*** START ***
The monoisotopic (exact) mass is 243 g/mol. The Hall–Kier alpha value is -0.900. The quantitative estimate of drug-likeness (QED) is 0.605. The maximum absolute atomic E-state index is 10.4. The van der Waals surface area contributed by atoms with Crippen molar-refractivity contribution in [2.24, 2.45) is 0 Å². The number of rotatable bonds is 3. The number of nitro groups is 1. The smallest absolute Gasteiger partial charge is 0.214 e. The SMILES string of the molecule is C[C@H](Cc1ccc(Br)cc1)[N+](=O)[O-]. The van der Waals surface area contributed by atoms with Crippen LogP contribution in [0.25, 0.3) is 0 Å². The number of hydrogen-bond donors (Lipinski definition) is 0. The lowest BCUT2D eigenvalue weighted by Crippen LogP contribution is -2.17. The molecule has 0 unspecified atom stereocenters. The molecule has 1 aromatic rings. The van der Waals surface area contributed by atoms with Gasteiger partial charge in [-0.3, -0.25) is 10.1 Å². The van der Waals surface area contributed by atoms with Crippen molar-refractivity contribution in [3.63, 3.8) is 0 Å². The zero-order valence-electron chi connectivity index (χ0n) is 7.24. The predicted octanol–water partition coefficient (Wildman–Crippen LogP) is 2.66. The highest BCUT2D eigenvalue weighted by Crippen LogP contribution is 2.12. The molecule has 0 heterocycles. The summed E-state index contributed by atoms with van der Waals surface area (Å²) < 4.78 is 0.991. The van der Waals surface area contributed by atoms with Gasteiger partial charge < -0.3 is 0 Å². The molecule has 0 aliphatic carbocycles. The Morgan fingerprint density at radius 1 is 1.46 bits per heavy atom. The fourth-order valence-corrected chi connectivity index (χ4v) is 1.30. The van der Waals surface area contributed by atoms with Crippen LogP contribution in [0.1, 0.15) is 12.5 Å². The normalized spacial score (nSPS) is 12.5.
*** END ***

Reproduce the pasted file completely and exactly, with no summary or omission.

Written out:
The monoisotopic (exact) mass is 243 g/mol. The Hall–Kier alpha value is -0.900. The quantitative estimate of drug-likeness (QED) is 0.605. The maximum absolute atomic E-state index is 10.4. The van der Waals surface area contributed by atoms with Crippen molar-refractivity contribution in [2.24, 2.45) is 0 Å². The number of rotatable bonds is 3. The number of nitro groups is 1. The smallest absolute Gasteiger partial charge is 0.214 e. The SMILES string of the molecule is C[C@H](Cc1ccc(Br)cc1)[N+](=O)[O-]. The van der Waals surface area contributed by atoms with Crippen LogP contribution in [0.25, 0.3) is 0 Å². The number of hydrogen-bond donors (Lipinski definition) is 0. The lowest BCUT2D eigenvalue weighted by Crippen LogP contribution is -2.17. The molecule has 0 unspecified atom stereocenters. The molecule has 1 aromatic rings. The van der Waals surface area contributed by atoms with Gasteiger partial charge in [-0.3, -0.25) is 10.1 Å². The van der Waals surface area contributed by atoms with Crippen molar-refractivity contribution in [3.63, 3.8) is 0 Å². The zero-order valence-electron chi connectivity index (χ0n) is 7.24. The predicted octanol–water partition coefficient (Wildman–Crippen LogP) is 2.66. The highest BCUT2D eigenvalue weighted by Crippen LogP contribution is 2.12. The molecule has 0 heterocycles. The summed E-state index contributed by atoms with van der Waals surface area (Å²) < 4.78 is 0.991. The van der Waals surface area contributed by atoms with Gasteiger partial charge < -0.3 is 0 Å². The molecule has 0 aliphatic carbocycles. The Morgan fingerprint density at radius 1 is 1.46 bits per heavy atom. The fourth-order valence-corrected chi connectivity index (χ4v) is 1.30. The van der Waals surface area contributed by atoms with Crippen LogP contribution in [0.1, 0.15) is 12.5 Å². The normalized spacial score (nSPS) is 12.5.